Virginia electric utilities and co-ops weigh in on possible transmission reforms
With renewables poised to flood the electric grid and a rising push for electrification of everything from vehicles to appliances, federal regulators and electricity companies are zeroing in on what they say is a weak link in the system: transmission.
Transmission is often called the backbone of the electric grid. It’s how large quantities of electricity get from the places where power is generated to the places where it’s needed. (The third component of the grid, distribution, deals with transporting those electrons into actual homes and businesses.)
But while building transmission has never been a simple job, it historically was much more straightforward. Electricity flowed one way, from power plants outward. Fewer, more centralized plants supplied everyone. And those plants were typically sited near the places of greatest need, like cities and industrial centers.
Today all that is changing. According to an examination by Dominion Energy of projects pending federal approval for interconnection to the PJM grid — of which Virginia is a part — 562 of 568 projects proposed for the utility’s zone are for renewables. Increased “distributed” generation like rooftop solar means that electricity now flows not just from the grid to the customer, but also from the customer to the grid. Instead of a few large plants, electricity will also now flow from a growing number of sites that produce power intermittently. And renewables, which depend on geographical and climatic conditions to produce electricity, are less likely to be sited near load centers.
Consequently, the Federal Energy Regulatory Commission is looking at whether decades-old systems for planning and building out transmission need to be overhauled “and, if so, which changes are necessary to ensure that transmission rates remain just and reasonable and not unduly discriminatory or preferential and that reliability is maintained.”
Several Virginia utilities and electric co-ops have weighed in on that debate in comments filed with FERC this month. Old Dominion Electric Cooperative, which supplies power to nine of the state’s 13 electric co-ops, did not file any comments, but Dominion Energy, Appalachian Power’s parent company American Electric Power and Northern Virginia Electric Cooperative did.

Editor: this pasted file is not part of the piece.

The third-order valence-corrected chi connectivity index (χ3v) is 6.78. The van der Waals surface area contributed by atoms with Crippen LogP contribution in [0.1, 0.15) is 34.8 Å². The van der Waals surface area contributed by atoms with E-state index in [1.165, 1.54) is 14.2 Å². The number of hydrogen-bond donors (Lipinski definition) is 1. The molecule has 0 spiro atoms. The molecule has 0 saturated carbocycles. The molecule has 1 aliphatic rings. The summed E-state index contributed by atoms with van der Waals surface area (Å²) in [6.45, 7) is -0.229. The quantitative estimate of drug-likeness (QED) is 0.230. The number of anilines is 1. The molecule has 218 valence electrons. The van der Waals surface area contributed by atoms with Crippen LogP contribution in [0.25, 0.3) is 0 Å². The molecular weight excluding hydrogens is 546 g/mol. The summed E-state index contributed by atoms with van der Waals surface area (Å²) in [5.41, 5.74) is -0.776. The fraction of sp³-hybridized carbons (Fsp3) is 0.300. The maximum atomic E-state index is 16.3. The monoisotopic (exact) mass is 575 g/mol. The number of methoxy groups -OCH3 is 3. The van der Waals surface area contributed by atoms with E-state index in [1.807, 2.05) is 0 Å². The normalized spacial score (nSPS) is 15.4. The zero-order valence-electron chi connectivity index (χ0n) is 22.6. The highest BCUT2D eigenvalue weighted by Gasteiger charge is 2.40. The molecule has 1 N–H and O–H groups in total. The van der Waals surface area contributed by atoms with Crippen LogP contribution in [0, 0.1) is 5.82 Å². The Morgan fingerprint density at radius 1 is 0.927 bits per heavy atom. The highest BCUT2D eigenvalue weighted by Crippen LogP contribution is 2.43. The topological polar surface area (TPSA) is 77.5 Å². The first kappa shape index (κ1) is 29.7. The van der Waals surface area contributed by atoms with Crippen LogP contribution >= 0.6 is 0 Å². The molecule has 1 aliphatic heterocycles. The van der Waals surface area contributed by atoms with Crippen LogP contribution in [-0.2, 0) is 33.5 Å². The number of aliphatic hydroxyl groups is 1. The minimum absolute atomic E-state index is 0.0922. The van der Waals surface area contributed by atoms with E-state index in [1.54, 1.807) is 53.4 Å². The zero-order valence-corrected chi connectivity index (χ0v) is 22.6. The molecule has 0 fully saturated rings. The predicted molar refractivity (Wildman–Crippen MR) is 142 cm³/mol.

Here’s just a few of the takeaways from their many thoughts on what does — and doesn’t — need to change.
Dominion, Virginia’s largest utility, is clear that reforms are needed: “The current transmission planning and generator interconnection processes are antiquated for today’s energy objectives and have grown increasingly unworkable,” the utility told FERC.
One of the problems Dominion says is plaguing the system? “Speculative projects” that developers start down the federal approval process before they’re sure they can be built.
In the PJM grid, any new generation proposed triggers a study of how its interconnection to the system would affect the broader network. But if a project drops out of the study queue, “new studies of the power flows, etc., must be made, with a ripple effect to all the other projects in the queue,” says Dominion.
“Fundamentally, the underlying problem with the current structure is that it is reactive and sequential, thereby resulting in endless studies that overwhelm the process and result in delays in building new transmission and interconnecting new generation,” the utility wrote.